OK, quite a lot of useful detail in the above posting.

 

First - possible cross-connections of the frog wires, jumpers, etc..   If you are sure nothing can touch, then fine.  But its something that should be checked.  Its quite hard to check it with all the peripheral stuff (Juicers, Cobalts, etc) also connected.   Ballast can also be a conductor, if it is glued with PVA, though that usually goes away when it is thoroughly dry (PVA is an acid, so conducts electricity).  

 

 

If you have your Frog Juicers on the Roco-booster, and the main track on your Z21, then you've done what you did before and that didn't work the last time (connected the Roco-booster and Z21 to two power districts, and get problems when a loco crosses from one to the other).   

Your voltage measurement from frog to running rail (3.5v) is only telling you "something wrong" - the frog has power from the Roco-booster, the running rail the Z21, and the voltage is just "something via the complexity of connecting the two together".  
As the Z21 and Roco-booster are not compatible for adjacent power districts, then one of them should NEVER be connected to rails via anything. Hopefully this hasn't damaged any of the Juicers (they're pretty robust as electronics goes), but I'd not be 100% certain of no damage.  

 

 

The Cobalts themselves are fine on a secondary booster (Roco-booster).  But only so long as you don't use the "frog" output of the Cobalts.  Otherwise, you're connecting the Roco-booster and Z21 to the track again.   
As currently setup (Roco-booster and Z21) and if wanting to use the switches on the Cobalts, then use the second switch (with three terminals):  two terminals take the track bus (Z21) and one out to the frog.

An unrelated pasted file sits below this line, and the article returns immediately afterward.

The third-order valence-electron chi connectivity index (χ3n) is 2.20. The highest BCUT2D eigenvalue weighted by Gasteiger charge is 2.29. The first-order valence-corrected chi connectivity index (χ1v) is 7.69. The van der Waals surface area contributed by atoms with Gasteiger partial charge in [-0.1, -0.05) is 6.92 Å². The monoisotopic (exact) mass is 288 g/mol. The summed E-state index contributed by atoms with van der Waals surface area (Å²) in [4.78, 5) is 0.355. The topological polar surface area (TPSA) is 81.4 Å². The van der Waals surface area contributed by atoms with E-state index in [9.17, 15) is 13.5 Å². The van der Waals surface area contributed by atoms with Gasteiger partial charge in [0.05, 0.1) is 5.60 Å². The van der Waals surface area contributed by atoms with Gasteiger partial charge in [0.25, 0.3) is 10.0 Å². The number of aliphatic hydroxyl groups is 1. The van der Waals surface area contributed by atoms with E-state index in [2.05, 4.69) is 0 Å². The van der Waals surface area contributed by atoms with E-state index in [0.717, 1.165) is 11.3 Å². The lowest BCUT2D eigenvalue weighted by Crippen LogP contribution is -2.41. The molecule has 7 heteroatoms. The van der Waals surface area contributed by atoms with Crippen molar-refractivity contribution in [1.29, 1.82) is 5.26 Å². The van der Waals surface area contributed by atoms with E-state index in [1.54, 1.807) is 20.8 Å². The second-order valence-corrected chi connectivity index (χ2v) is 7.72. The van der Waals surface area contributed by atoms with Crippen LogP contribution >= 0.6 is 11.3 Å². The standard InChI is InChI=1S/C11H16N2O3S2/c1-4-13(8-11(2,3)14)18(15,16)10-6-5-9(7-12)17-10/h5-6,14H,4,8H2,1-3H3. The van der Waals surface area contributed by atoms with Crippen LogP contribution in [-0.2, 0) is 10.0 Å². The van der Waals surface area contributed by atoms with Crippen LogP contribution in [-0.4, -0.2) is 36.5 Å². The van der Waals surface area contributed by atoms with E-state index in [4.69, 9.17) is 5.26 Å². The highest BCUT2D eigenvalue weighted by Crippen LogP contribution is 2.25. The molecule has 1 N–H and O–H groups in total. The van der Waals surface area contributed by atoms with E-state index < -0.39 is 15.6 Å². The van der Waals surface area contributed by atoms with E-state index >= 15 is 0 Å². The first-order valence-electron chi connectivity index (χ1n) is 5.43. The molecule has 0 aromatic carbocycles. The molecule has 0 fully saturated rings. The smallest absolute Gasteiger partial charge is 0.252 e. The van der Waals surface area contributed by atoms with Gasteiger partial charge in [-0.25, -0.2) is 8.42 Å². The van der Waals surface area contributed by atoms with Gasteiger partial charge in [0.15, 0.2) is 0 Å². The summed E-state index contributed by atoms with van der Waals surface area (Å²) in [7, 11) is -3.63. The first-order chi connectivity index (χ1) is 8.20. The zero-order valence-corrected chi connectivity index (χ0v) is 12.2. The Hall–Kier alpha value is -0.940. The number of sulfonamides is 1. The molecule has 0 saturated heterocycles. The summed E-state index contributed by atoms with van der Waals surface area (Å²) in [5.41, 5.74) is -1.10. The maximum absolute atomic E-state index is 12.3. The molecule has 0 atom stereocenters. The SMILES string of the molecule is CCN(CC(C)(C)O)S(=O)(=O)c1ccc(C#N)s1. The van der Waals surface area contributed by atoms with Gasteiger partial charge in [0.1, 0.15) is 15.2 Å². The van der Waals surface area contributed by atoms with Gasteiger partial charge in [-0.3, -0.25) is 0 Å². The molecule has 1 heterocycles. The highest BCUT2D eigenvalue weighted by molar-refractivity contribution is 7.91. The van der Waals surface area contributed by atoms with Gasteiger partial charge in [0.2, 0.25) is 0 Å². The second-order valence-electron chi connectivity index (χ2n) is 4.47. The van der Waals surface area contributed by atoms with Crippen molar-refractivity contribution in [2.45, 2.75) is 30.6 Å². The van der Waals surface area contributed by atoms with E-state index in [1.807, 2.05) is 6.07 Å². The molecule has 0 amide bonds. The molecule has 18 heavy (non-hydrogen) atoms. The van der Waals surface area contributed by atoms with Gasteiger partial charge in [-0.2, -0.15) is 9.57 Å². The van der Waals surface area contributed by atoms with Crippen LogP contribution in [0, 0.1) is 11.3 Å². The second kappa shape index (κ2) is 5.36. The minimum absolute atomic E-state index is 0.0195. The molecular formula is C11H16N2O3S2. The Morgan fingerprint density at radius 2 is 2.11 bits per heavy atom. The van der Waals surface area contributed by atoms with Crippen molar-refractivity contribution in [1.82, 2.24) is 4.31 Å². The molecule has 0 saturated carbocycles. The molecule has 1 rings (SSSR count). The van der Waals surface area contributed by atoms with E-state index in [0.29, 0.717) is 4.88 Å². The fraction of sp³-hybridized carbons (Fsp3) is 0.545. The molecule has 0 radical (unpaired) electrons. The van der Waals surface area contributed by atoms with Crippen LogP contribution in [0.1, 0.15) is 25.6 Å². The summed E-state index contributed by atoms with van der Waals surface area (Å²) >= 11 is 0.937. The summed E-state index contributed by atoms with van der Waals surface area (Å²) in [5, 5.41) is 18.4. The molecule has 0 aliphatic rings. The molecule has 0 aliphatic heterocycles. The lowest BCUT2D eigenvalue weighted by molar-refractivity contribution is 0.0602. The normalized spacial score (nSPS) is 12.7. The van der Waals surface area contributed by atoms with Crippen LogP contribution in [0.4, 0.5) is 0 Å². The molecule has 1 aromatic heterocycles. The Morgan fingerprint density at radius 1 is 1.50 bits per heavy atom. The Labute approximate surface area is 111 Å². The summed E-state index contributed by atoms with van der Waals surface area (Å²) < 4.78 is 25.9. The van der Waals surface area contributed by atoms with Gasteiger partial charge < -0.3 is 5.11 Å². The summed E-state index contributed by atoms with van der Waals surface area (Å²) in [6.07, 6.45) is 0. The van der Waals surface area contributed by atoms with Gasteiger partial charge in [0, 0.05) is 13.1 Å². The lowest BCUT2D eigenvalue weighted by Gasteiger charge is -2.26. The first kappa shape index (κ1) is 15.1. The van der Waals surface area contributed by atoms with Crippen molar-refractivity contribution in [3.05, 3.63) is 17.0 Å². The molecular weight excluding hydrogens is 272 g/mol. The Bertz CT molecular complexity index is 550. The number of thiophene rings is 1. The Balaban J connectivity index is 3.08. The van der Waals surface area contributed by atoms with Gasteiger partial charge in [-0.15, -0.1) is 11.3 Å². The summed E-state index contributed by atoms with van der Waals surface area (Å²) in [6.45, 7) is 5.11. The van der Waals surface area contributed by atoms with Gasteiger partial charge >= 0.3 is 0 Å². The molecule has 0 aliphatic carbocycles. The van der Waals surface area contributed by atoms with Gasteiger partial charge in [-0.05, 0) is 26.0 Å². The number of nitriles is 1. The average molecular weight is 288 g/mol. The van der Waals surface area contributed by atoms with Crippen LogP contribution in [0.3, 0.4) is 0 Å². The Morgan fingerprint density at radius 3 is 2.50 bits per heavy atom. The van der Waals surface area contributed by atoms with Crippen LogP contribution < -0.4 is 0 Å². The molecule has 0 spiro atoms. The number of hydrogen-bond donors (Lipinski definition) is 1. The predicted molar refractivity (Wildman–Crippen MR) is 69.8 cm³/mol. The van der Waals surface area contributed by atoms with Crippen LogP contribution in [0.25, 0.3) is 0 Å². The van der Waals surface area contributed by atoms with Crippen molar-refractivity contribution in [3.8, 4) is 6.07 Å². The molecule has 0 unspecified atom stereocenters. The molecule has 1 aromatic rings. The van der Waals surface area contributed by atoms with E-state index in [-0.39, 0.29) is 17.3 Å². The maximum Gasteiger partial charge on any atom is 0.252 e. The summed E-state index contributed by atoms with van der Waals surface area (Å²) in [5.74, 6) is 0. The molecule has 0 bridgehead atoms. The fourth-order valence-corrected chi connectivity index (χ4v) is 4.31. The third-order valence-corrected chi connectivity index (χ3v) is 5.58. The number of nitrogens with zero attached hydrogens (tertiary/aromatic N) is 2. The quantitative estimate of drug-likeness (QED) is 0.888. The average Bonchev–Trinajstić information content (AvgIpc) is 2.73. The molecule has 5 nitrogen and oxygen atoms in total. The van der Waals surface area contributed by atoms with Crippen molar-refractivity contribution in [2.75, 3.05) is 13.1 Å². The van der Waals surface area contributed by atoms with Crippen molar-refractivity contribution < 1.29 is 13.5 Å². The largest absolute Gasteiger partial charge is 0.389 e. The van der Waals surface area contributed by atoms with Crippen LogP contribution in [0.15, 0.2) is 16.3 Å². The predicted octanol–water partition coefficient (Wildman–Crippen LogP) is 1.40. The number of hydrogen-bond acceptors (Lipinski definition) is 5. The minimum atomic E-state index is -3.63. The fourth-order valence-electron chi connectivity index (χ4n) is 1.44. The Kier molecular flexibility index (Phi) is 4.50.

I'd be using the Cobalt switches and not using Frog-Juicers;  there being no reason to use Frog-Juicers if a turnout motor has reliable frog switching.   

 

 

As a general principle, the second booster (as currently arranged) isn't adding much to your layout's power handling or reliability.  A handful of Cobalt motors doesn't draw much current.   So, it may be simpler all round to remove the Roco-booster from the system.   

 

 

- Nigel 

 

 

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Many, many thanks for all of that. I am going to try powering one frog juicer from the track bus first, as that is an easy fix. . If that works it will mean just changing the power connections to the two Tam Valley Frog Juicers. Four wires. If that does work and solve the problem I will take the bus circuit from the Roco power booster out. That will mean changing the power feeds to to the 9 Cobalts to the track bus. Fingers crossed!

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Thanks Nigel, I think that is what I slowly worked out too. All started by looking at the photo of the Frog Juicer that I posted and realising it is powered by blue and yellow wires (the bus circuit from the Roco Booster) and not red and black wires (the track bus circuit from the Z21). I now realise that when a loco was crossing the points and got to the frog, one set of wheels was collecting power from the Z21 and the other collecting power from the Roco Booster via the Frog juicer. 

 

Interestingly I had my previous OO gauge layout wired up like that for about 7 seven years without noticing a fault. It was only a pure chance that I stopped my O Gauge Class 03 with all 6 wheels on the frog that I became puzzled. The chances of that happening are slim. I should have bought a lottery ticket.

 

Many thanks. It is amazing sometimes how as experienced (ish) modellers we cannot see the absolutely obvious! And thank goodness fro RM Web!

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13 hours ago, ITG said:

Not quite the same issue, and I certainly would class myself as still learning about DCC, but I once tried to measure the output of frog juicers into frogs with little success. I was advised that you cannot really reliably measure DCC current with a conventional meter, and that measuring continuity is a far more reliable test of what is happening through points.

But don’t Cobalt Digital IP point motors have frog switching capability without your Hex devices?

 

A slight digression but it is true that you cannot read accurate DCC voltages with a normal multimeter. The meter will be configured for sine waves, which you get from mains or direct from a transformer.

DCC uses square waves. Because the wave pattern is different, the meter will mis-read it. creates different results, some prefer not to call this AC.